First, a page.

Mo­hammed Naseehu Ali

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1 The mu­sic we heard on our ra­dios that morn­ing was noth­ing new to our ears; it was what the sol­diers played when­ever they make a coup. The brassy, in­stru­men­tal mil­i­tary mu­sic had been play­ing since dawn, and ev­ery now and then a deep male voice in­ter­rupted with the same an­nounce­ment: “Fel­low coun­try­men and women. The New Ghana Pro­le­tariat Rev­o­lu­tion­ary Coun­cil, N. G. P. R. C., is now in full con­trol of the Castle and the ra­dio sta­tions in all nine re­gional cap­i­tals. We ad­vise ev­ery­body to re­main calm and to stay tuned for a speech. By the Leader of the Revo­lu­tion. At ten o’clock.” Revo­lu­tion? It was the first time we had heard the word, and it sounded more se­ri­ous than the coup d’état we were used to. At five to ten, the mu­sic stopped abruptly. It was fol­lowed by what sounded like an ar­gu­ment or scuf­fle in the back­ground. Ev­ery­thing and ev­ery­body— even the lizards that roamed the street’s crevices bob­bing their heads wan­tonly—froze. “Good morn­ing, com­rades, coun­try­men and women.” The new leader’s voice, loud and hoarse, shook the tiny speak­ers of our tran­sis­tor ra­dios. “My name is Sergeant Fran­cis Wil­ber­force. I am speak­ing on be­half of the New Ghana Pro­le­tariat Rev­o­lu­tion­ary Coun­cil.” We im­me­di­ately no­ticed how dif­fer­ent his tongue was from ours. He sounded like some­one who had lived over­seas for a long long time. His blɛ, some even swore, was a true English man’s English.

“We seized power in or­der to give it back to you, the peo­ple,” the new leader con­tin­ued, his voice awe- in­spir­ing and up­lift­ing. “We seized power in or­der to cor­rect the in­jus­tices that have taken place in this coun­try since in­de­pen­dence. Ed­u­ca­tion is not meant for only one tribe, af­flu­ence is not cre­ated for only one sec­tion of the pop­u­la­tion. The wealth of the na­tion must be shared and dis­trib­uted equally among all our cit­i­zens. We will ap­ply ev­ery mil­i­tary might at our dis­posal to stamp out the kal­ab­ule that has in­fested the moral fiber of this coun­try, to usher in a new era of pro­bity and ac­count­abil­ity!”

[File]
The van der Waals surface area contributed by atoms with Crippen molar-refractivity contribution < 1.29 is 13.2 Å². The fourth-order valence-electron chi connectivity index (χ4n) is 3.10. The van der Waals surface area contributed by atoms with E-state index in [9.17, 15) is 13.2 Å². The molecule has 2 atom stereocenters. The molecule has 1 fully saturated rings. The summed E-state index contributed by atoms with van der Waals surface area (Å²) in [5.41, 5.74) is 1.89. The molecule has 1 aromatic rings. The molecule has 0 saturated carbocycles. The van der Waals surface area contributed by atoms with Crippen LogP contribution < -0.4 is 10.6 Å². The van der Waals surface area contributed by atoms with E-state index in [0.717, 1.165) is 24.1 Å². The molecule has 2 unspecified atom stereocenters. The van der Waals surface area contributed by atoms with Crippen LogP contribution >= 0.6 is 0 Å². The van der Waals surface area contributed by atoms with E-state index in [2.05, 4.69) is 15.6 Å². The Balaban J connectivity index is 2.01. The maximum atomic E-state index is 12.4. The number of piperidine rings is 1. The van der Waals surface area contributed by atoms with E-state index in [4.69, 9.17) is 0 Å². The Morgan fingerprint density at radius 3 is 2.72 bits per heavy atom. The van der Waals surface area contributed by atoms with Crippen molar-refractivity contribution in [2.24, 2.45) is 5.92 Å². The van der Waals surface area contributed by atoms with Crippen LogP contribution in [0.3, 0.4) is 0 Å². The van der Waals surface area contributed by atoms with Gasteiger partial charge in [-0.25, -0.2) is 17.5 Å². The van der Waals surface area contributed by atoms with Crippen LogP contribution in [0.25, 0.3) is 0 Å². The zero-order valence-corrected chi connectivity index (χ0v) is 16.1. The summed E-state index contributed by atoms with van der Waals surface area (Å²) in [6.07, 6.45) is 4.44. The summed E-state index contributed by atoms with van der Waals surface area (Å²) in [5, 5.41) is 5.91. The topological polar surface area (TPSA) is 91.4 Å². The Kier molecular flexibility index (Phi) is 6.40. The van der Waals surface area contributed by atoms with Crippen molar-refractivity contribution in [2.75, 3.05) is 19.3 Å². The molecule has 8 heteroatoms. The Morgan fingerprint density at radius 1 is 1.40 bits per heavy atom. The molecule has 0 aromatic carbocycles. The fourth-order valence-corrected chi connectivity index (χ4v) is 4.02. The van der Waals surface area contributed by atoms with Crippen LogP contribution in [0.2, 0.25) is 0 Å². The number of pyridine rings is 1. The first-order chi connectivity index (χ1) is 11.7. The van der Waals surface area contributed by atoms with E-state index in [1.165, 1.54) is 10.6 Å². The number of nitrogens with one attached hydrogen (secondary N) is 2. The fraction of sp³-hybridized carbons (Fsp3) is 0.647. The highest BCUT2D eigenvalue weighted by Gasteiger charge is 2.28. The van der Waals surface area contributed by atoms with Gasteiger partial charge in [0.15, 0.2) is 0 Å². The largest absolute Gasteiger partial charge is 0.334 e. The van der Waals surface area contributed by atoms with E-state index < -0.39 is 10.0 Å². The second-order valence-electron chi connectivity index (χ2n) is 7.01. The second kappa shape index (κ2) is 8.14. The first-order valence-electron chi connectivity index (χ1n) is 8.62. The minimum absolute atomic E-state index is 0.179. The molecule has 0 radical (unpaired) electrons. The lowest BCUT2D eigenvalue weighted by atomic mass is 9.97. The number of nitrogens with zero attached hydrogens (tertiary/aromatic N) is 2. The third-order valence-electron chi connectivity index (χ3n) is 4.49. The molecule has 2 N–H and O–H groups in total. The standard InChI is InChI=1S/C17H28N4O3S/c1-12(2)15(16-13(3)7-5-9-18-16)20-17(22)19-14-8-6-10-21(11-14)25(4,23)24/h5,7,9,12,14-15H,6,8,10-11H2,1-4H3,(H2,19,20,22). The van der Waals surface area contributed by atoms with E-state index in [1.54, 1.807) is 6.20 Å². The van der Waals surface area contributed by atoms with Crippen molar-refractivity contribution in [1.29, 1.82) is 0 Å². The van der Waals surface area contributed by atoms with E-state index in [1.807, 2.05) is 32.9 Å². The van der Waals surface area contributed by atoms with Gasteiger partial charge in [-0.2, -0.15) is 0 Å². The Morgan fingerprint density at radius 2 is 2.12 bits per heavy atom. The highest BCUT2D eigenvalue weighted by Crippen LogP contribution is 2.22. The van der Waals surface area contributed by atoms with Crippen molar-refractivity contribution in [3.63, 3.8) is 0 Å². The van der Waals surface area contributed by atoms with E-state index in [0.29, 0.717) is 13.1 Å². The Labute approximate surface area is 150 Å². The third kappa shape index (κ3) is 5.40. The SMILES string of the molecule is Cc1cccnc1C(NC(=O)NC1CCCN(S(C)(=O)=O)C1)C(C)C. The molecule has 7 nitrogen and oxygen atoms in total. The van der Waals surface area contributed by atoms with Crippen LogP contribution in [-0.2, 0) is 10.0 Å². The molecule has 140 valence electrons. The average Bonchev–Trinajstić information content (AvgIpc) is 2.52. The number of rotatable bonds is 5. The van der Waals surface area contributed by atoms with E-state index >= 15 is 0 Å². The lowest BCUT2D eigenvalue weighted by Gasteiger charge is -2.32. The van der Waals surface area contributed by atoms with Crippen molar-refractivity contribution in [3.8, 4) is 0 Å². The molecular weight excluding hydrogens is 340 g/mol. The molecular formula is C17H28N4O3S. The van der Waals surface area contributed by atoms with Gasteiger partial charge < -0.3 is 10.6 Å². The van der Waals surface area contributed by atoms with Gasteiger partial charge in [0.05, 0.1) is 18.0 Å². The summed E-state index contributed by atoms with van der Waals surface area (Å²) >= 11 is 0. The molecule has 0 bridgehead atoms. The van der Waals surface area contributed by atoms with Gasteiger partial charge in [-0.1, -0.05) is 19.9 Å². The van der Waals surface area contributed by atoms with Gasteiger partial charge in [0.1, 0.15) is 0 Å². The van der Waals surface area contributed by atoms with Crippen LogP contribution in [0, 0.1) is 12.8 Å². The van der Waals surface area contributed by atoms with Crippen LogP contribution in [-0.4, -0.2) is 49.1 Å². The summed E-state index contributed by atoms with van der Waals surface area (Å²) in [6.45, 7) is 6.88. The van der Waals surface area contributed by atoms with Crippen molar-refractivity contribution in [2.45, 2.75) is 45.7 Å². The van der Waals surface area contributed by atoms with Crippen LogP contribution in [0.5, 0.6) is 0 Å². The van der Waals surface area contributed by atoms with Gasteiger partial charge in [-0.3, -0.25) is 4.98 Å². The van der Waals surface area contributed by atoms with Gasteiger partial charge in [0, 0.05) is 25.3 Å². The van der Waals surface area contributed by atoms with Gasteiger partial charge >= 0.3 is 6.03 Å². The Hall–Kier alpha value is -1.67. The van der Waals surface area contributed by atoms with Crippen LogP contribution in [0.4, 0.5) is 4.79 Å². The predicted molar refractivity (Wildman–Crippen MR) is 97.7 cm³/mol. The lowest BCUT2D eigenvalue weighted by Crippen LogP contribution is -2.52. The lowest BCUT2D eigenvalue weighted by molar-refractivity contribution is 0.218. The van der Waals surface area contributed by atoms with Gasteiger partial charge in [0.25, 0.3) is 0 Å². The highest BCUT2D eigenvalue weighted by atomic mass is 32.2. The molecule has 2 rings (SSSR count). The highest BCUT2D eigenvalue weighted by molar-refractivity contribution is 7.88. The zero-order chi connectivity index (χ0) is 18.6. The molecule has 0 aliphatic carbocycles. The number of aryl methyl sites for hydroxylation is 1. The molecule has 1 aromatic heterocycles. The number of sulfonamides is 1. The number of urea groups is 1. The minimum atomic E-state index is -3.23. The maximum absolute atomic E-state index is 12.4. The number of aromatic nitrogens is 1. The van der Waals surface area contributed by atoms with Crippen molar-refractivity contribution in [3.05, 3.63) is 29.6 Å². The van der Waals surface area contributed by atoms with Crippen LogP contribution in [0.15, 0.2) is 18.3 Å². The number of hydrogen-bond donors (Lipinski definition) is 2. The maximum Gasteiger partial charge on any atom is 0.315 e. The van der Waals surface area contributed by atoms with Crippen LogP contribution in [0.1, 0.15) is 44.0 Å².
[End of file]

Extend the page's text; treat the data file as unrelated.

Lis­ten­ing to his an­gry speech one could have sworn by the Qu­ran that Sergeant Leader, the name we in­stantly gave the new head of state, was sent by Al­lah him­self to res­cue us. To lift up Zongo Street from its poverty, to give us the op­por­tu­ni­ties other tribes en­joyed, to buy some re­spect for us and all the com­mon folks in this land. The speech lasted not more than six min­utes and, be­fore con­clud­ing, the Sergeant Leader ex­plained that some anti-revo­lu­tion sol­diers were try­ing to stage a coup to counter his “Upris­ing,” and that in or­der to sta­bi­lize the sit­u­a­tion, a six-to-six cur­few had to be im­posed na­tion­wide, “Un­til fur­ther no­tice.”

Wal­lahi, this man is a man of ac­tion, we cried. A man of the peo­ple!

“The Soviet peo­ple them­selves or­ches­trated this revo­lu­tion, and they hand­picked this new leader,” com­mented Mr. Rafiq at Gado’s bar­ber­shop, where a small crowd had gath­ered to lis­ten to the speech. The bar­ber­shop was the hang­out for book­long types like Mr. Rafik and Dr. Azeez. They spent half the day read­ing the news­pa­pers and lis­ten­ing to GBC, BBC, and Voice of Amer­ica, and then wasted the other half chal­leng­ing each other’s views and pun­dit­ting to who­ever cared to lis­ten. And in true fash­ion Dr. Azeez didn’t even al­low the air to blow over Mr. Rafik’s state­ment be­fore he coun­tered, “You got it all wrong, Mr. Man. The white peo­ple of Eng­land, and not the Rus­sians, are the ones in charge of this mutiny. The Bri­tish peo­ple are com­ing back to col­o­nize us all over again, and I here”—the doc­tor placed an open palm on his chest—“fully sup­port the move.”